Leo D. Lefebure is the Matteo Ricci, S.J., Professor of Theology at Georgetown University and a Berkley Center faculty fellow. He is also a former Long Room Hub Fellow of Trinity College Dublin and a priest of the Archdiocese of Chicago. His books include, among others, Transforming Interreligious Relations: Catholic Responses to Religious Pluralism in the United States (2020); Religion, Authority, and the State: From Constantine to the Contemporary World (2016, editor); True and Holy: Christian Scripture and Other Religions (2014); The Path of Wisdom: A Christian Commentary on the Dhammapada (2011, with Peter Feldmeier); Revelation, the Religions, and Violence (2000); and The Buddha and the Christ (1993). Lefebure is president of the Society for Buddhist-Christian Studies, a research fellow at the Chinese University of Hong Kong, and a trustee emeritus of the Parliament of the World’s Religions. He has previously taught classes supported through the Berkley Center's Doyle Seminars project. He obtained his STL from St. Mary of the Lake Seminary and Ph.D. from the University of Chicago Divinity School.
In the historical narrative, Tom cites events such as the Reformation and the Peace of Westphalia in this process. This is certainly true, but the process of secularization of governing authority has roots that go back much earlier. Medieval historians often stress the transformational significance of the conflict between the popes during the Gregorian Reform of the eleventh century and the Holy Roman Emperors. During the early Middle Ages, Christian rulers in Western Europe followed the Byzantine model of sacred empire derived from Constantine and Eusebius of Caesarea; they viewed their governing authority as a divine mandate to care for both ecclesia (church) and mundus (world), with little sense of any distinction between these areas. Eleventh-century popes beginning with Pope Leo IX challenged this paradigm. While the most dramatic moment in the long conflict was the penance of Emperor Henry IV in the snows at Canossa in January 1077 seeking absolution from Pope Gregory VII, arguably the most important moment came in 1111, when Pope Paschal II and Emperor Henry V made a formal distinction between the secular and the sacred roles of bishops and agreed that the emperor would no longer invest bishops with the symbols of the sacred authority, the ring and the crozier. This was confirmed and formalized in Concordat of Worms 1122, where Henry V agreed to invest the bishops with the scepter as a symbol of secular authority but not to confer any symbol of sacred authority. This resolution of the investiture controversy was accepted by the First Lateran Council in 1123. The formal distinction between the sacred and the secular paved the way for later political theorists to explore alternative theories of governance.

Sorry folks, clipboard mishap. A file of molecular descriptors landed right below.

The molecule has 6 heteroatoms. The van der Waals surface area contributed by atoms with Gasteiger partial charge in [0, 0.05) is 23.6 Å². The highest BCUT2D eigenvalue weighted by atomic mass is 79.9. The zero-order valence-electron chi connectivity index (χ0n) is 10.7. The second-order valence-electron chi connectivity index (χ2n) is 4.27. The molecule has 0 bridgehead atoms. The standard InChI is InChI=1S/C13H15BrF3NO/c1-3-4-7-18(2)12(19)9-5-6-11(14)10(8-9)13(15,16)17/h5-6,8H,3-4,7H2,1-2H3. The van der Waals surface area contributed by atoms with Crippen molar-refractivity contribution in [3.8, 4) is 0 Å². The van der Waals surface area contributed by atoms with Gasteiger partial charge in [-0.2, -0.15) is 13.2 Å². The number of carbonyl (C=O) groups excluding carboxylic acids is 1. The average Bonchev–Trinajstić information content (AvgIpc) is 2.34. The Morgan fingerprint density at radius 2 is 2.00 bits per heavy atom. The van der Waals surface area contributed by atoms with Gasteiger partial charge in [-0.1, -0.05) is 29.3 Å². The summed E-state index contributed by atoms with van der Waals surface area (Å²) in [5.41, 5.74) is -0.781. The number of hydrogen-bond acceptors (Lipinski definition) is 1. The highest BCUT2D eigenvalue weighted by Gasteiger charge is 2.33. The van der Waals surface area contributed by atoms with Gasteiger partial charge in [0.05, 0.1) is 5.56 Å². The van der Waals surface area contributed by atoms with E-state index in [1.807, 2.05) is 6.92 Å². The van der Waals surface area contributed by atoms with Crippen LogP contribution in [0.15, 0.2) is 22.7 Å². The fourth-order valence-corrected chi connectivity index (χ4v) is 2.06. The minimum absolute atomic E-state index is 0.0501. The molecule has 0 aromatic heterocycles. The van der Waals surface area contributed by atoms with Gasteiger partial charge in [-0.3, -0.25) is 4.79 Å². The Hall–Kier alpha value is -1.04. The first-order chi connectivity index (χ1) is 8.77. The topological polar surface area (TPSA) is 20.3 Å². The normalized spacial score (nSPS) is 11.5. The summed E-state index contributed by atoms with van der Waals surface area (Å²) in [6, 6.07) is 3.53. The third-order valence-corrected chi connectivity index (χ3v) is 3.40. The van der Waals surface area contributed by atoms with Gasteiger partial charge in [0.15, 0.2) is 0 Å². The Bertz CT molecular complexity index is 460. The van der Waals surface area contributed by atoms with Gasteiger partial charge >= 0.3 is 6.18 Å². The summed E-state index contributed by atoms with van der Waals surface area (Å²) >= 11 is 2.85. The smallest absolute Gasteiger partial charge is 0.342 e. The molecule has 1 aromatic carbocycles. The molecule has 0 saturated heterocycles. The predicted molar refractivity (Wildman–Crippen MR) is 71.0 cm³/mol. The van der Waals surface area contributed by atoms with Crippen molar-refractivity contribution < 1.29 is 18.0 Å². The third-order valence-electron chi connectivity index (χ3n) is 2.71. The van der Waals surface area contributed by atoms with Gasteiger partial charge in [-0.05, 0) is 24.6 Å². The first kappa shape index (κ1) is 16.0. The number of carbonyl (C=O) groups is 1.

Regarding the role of religion in world affairs today, Tom rightly points to areas where religion continues to play an important role. He mentions the civil religion of the United States, which to my mind presents an interesting irony. The founders of the United States of America generally viewed the legacy of Constantine and Eusebius in a negative light. They very pointedly did not want to imitate Constantine and found a new Christian Byzantine Empire, and they certainly did not want a sacred monarch to rule over them in the name of God. Nonetheless, in launching a nation with a worldwide mission to spread peace and justice under God’s providence, they may have resembled the Constantinian heritage more strongly than they would have cared to admit. Constantine affirmed religious freedom in principle but also set ominous precedents in legislation regarding Jews; the Constitution of the United States promised the free exercise of religion, but this was never granted to enslaved African-American Muslims. Moreover, the God-given “Manifest Destiny” of the United States meant repeated attacks upon the people of the First Nations of the land, the Native Americans. The experience of sacred empire and religious freedom in the United States involves a complex, conflicted, and sometimes contradictory relationship with the Constantinian heritage. Reinhold Niebuhr warned that we should be distrustful of those who pretend to play the role of God in history, warning: “All historic virtues and achievements are more ambiguous and fragmentary, than we are inclined to believe.”
Tom also mentions the possibility of transregional catastrophes altering the current international system and possibly giving rise to new religious movements. The current debacle of migrants from North Africa and the Middle East seeking refuge in Europe may be a harbinger of far larger forced migrations to come. Some scholars, including Prof. Norman Myers of Oxford University, have warned of massive forced migration due to global warming in the coming decades, possibly affecting 200 million people; Secretary of State John Kerry recently made a similar warning at a State Department conference on climate change. Pope Francis’s recent encyclical Laudato Si places the issue of integral ecology at the center of the international interreligious agenda, and he may well raise this issue before both the US Congress and the UN General Assembly during this coming week. Time will tell what effect religious interventions may have on this ongoing challenge.